Connie and John Harmon and Grandson Kris Valera
The Harmons are a mix of cultures, generations and family structure that don’t meet the typical norms of a family caring for a child with a disability. Connie and John Harmon live in Sugar Land. They are in their 60s and thought they’d be retired and living comfortably by now.
They adopted a little girl when she was just 6 days old. At the age of 15 years old, their adoptive daughter gave birth to son Kris, who has autism. Unfortunately, she was unable to care for Kris, and the Harmons have had custody of him since he was 18 months old.
For the first 10 years of Kris’ life, he had severe behavioral issues. He had tantrums every hour that would last up to 15 minutes per episode. Connie had to apply restraints on a daily basis just to control his outbursts. He hit and physically abused her for years. Managing Kris’ behavioral episodes has taken a toll on Connie’s health. She has high blood pressure, four torn disks in her back and chronic chest pains. As Kris frequently ran off, she had to carry him almost everywhere for the first eight years of his life, resulting in a significant deterioration of her spine.
The Harmons have spent thousands of dollars out of their own pockets to care for Kris while they waited for services. They spent $1,000 a month for eight years on attendant services and $3,000 a month for more than 47 medications he took until they found the right combination for him to be able to function and live his life.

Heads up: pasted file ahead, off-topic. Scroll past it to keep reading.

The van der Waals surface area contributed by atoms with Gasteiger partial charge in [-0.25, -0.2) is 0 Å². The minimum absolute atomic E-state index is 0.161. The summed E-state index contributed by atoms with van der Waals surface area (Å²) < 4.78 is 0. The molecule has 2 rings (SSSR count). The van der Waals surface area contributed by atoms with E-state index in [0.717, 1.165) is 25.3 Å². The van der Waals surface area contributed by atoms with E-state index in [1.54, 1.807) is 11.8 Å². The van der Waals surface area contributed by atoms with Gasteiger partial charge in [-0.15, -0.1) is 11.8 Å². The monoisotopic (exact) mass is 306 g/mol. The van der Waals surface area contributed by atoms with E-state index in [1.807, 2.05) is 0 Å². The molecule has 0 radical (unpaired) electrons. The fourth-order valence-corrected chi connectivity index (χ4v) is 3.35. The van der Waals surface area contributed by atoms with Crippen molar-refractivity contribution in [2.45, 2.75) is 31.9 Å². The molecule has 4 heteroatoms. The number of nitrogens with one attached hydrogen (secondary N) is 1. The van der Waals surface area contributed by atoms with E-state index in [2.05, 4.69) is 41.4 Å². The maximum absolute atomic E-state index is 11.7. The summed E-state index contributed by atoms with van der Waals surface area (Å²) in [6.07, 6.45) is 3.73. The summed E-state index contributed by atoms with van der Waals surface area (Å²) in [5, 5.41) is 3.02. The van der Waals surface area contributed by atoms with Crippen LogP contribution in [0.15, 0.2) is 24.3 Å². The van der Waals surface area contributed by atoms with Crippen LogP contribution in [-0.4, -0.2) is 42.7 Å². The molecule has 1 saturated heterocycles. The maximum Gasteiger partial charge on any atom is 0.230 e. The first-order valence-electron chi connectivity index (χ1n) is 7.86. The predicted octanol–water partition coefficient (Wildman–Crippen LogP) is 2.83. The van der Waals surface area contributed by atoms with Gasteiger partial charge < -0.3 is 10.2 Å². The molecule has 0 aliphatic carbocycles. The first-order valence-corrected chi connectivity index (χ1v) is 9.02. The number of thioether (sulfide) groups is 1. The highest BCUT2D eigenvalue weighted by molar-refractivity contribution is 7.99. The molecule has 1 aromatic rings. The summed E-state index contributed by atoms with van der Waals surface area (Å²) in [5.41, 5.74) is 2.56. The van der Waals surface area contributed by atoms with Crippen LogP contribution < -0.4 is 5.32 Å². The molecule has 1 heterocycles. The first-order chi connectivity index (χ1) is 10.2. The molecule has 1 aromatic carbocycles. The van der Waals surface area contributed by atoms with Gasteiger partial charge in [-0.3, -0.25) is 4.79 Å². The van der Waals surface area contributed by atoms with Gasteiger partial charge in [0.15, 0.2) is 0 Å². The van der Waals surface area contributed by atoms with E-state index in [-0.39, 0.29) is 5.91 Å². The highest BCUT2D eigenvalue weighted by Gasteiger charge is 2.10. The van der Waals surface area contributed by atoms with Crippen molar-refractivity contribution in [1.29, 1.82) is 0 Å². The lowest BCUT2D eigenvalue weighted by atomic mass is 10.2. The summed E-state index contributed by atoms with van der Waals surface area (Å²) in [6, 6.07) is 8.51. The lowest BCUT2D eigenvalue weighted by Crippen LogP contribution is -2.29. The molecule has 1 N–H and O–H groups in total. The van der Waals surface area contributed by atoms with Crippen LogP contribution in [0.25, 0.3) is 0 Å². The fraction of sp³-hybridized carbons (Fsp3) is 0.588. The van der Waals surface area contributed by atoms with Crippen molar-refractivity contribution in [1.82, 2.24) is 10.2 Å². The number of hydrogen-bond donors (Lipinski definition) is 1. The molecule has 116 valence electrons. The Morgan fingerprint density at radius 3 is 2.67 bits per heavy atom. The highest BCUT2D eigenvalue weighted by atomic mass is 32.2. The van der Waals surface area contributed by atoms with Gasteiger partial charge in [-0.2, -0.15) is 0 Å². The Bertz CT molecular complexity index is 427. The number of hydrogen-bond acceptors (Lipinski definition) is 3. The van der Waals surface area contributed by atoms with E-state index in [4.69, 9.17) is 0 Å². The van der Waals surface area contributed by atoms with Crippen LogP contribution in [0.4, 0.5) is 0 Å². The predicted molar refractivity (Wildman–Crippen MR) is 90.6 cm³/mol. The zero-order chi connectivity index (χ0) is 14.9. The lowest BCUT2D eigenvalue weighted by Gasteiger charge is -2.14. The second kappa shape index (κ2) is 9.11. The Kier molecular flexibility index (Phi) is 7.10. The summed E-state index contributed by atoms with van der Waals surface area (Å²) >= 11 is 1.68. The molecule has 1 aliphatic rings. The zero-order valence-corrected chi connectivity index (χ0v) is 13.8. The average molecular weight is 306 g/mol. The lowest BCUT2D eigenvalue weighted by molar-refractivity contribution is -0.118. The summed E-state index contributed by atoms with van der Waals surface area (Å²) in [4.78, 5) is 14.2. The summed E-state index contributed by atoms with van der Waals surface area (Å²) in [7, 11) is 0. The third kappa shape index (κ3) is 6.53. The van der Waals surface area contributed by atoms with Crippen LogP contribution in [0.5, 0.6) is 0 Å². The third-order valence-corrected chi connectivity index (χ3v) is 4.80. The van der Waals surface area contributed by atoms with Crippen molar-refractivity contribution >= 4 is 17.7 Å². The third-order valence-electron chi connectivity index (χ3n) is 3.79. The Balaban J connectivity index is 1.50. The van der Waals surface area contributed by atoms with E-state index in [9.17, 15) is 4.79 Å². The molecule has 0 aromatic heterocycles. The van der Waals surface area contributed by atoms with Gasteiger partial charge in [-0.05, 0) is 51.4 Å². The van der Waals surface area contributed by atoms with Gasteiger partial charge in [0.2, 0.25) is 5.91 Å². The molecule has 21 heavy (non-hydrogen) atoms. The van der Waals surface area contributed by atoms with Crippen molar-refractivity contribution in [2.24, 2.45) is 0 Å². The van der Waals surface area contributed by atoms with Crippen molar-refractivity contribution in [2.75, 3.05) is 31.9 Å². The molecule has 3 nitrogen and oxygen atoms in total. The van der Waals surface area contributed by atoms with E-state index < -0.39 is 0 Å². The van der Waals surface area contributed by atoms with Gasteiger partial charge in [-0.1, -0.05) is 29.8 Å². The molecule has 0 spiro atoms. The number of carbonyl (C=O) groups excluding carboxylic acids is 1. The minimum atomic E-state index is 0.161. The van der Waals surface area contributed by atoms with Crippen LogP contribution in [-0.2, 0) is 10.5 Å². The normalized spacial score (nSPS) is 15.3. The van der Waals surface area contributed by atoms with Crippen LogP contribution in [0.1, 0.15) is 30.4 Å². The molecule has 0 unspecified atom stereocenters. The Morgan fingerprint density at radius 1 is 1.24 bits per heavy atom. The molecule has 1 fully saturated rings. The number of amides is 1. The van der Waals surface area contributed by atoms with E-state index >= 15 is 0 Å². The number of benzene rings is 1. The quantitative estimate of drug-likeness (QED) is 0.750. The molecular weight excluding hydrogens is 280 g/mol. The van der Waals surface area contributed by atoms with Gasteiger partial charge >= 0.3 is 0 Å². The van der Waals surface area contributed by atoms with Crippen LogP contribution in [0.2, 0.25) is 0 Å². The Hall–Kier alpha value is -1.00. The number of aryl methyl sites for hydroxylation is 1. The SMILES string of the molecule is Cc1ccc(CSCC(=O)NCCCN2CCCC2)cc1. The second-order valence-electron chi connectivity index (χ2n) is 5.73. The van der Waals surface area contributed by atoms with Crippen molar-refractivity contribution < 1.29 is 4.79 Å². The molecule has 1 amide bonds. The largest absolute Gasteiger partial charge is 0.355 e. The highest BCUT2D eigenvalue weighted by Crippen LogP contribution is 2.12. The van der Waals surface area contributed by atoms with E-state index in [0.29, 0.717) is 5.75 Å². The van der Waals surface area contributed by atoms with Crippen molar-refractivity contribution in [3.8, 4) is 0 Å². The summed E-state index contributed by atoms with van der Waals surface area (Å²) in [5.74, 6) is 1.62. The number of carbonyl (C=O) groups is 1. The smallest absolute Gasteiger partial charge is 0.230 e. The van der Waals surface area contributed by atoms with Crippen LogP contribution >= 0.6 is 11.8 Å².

Like many other families who are caring for a child with a disability, the Harmons had no support available to them. In fact, Connie was not able “to build relationships with other people” or even go to church, an activity that was very important to her. Caring for Kris also alienated her from the rest of her family and resulted in suffering of her other children and grandchildren. The Harmons have sacrificed their spiritual, physical and mental health, as well as their financial security. They both work 12-15 hours a day to replenish the funds they have used caring for Kris.
They considered institutionalizing Kris because they were so emotionally and physically drained. Connie states, “We almost turned him over to the State as I couldn’t hold on. The thought of doing this almost put me in a mental hospital.” When Connie discussed this with her case manger, the Texana Mental Retardation Authority (MRA) offered them a Texas Home Living (TxHmL) slot to provide some relief as she got a few hours a week of respite. With the support of TxHmL, the Harmons decided against institutional placement.
After nine years on the waiting list, Kris’ name came up for Home and Community-Based Services (HCS) services. He now has an attendant whom Connie calls a “life skills coach” to teach him daily living skills and ensure his participation in the community.
Connie explains that she had “given up everything in (her) life so Kris could have one.” His enrollment in HCS has allowed her to return to the life she once had. She now has “time to take care of errands, pay bills” and, more importantly, “attend church.”